Amy Halpern-Laff

Savage inequalities: How school funding intentionally privileges white, wealthy communities (Encore)

Zahava Stadler, Policy Director of EdBuild, explains how housing discrimination and state funding policies disadvantage Black and low-income districts. EdBuild has reported on funding schemes throughout the country, documenting a $23 billion annual funding gap between White districts and districts of color. Ms. Stadler describes how states could allocate education dollars more equitably, benefitting at least 70% of students.

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Transcript of the episode “Addressing teachers’ trauma; plus, antiracist teaching in a white classroom”

Jon M: [00:00:15] Hi. I’m Jon Moscow. Amy H-L: [00:00:17] And I’m Amy Halpern-Laff. Welcome to Ethical Schools. Our guest today is Shayla Ewing. Ms. Ewing is the English department chairperson and a drama teacher at Pekin Community High School in Pekin, Illinois. She was a 2020-21 Teach Plus Illinois Senior Fellow. We’ll be discussing…

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Addressing teachers’ trauma; plus, antiracist teaching in a white classroom

We speak with Shayla Ewing, English and drama teacher in Pekin, Illinois, about supporting teachers experiencing secondary and primary trauma, which the pandemic intensified. We also talk about the how and why of teaching about white privilege in an all-white classroom.

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Transcription of the episode “Authentic history: Too uncomfortable for white kids?”

Jon M: [00:00:15] Hi. I’m Jon Moscow. Amy H-L: [00:00:16] And I’m Amy Halpern-Laff. Welcome to Ethical Schools. Our guest today is Betty Collins. Ms. Collins teaches eighth grade history in Tulsa County, Oklahoma. We’re going to talk about the controversy about teaching critical race theory. The phrase critical race theory, coined by Kimberle Crenshaw,…

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Authentic history: Too uncomfortable for white kids?

We speak with Betty Collins, eighth grade teacher in Tulsa County, Oklahoma. Ms. Collins speaks about conservatives’ hostility to Critical Race Theory, which looks at the role of systemic racism in US history. We discuss a just-enacted law in Oklahoma that tries to ban teaching history that may make any students “uncomfortable” and how unions and educators are responding.

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Transcription of the episode “Holistic Education: Joy, wellness, and rigor”

Jon M: [00:00:15] I’m Jon Moscow.  Amy H-L: [00:00:16] And I’m Amy Halpern-Laff. Our guest today is Dr. Linda Nathan. Dr. Nathan is Executive Director of the Center for Artistry and Scholarship and Co-Director of Perrone-Sizer Institute. She’s an adjunct lecturer at Harvard Graduate School of Education and is the author of two books, “The…

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Holistic education: Joy, wellness, and rigor

We speak with Dr. Linda Nathan of the Center for Artistry and Scholarship and the Perrone-Sizer Institute for Creative Leadership about her experience in creating progressive schools. Dr. Nathan says all teachers, no matter their subject areas, should have expertise in teaching reading and students with moderate disabilities. The arts are central to her educational vision. Dr. Nathan talks about how to achieve predictable and collaborative authentic assessment of student work and how to deal with standardized test requirements when necessary. She also describes why “grit” is not enough for student success when students are caught in the insidious web of a racist system.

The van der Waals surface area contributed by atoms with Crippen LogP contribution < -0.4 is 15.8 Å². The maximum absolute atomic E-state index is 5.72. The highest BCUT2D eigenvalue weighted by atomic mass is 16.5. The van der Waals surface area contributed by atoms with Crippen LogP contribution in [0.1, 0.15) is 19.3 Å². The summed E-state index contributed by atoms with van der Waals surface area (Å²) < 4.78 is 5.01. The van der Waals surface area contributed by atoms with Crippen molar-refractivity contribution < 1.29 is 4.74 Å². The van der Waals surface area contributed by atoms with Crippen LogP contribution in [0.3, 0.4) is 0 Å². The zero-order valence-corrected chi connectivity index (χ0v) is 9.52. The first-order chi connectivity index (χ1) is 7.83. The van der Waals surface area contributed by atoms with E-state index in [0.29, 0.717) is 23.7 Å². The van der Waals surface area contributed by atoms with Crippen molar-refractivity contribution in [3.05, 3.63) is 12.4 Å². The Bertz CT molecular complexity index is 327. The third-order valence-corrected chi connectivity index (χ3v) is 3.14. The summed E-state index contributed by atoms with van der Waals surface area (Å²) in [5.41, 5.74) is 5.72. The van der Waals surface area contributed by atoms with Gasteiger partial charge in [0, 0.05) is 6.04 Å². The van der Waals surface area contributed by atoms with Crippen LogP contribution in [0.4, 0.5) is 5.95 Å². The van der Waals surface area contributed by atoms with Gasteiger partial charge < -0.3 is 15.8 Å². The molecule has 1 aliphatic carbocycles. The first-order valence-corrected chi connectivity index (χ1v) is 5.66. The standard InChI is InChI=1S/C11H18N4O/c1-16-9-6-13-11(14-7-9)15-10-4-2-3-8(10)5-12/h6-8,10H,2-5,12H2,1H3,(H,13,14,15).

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Transcript of the episode “Creating antiracist classrooms: Listening and other essential skills”

Jon M: [00:00:15] Hi. I’m Jon Moscow.  Amy H-L: [00:00:16] And I’m Amy Halpern-Laff. Welcome to Ethical Schools. Our guest today is Steven Cohen, Senior Lecturer and Director of Undergraduate Education in the Department of Education, Tufts School of Arts and Sciences. Dr. Cohen taught high school history for two decades. He’s been at Tufts…

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Creating antiracist classrooms: Listening and other essential skills

We speak with Dr. Steven Cohen of Tuft’s Department of Education about helping teachers to think critically about race and class.. He talks about the importance of listening to students over time, even watching the media they watch, to get a better understanding of their life experiences. He describes how to create fair strategies for resolving conflicts and for grading and he explains how to introduce complex subject matter in ways that students find relevant.

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Transcript of the episode “Critical analysis: not just for students”

Amy H-L: [00:00:15] I’m Amy Halpern-Laff. Jon M: [00:00:16] And I’m Jon Moscow. Welcome to Ethical Schools. Today we welcome Dr. Sam Abrams back to the show. Sam directs the National Center for the Study of Privatization in Education at Teachers College, Columbia University. He  is the author of “Education and the Commercial Mindset” and…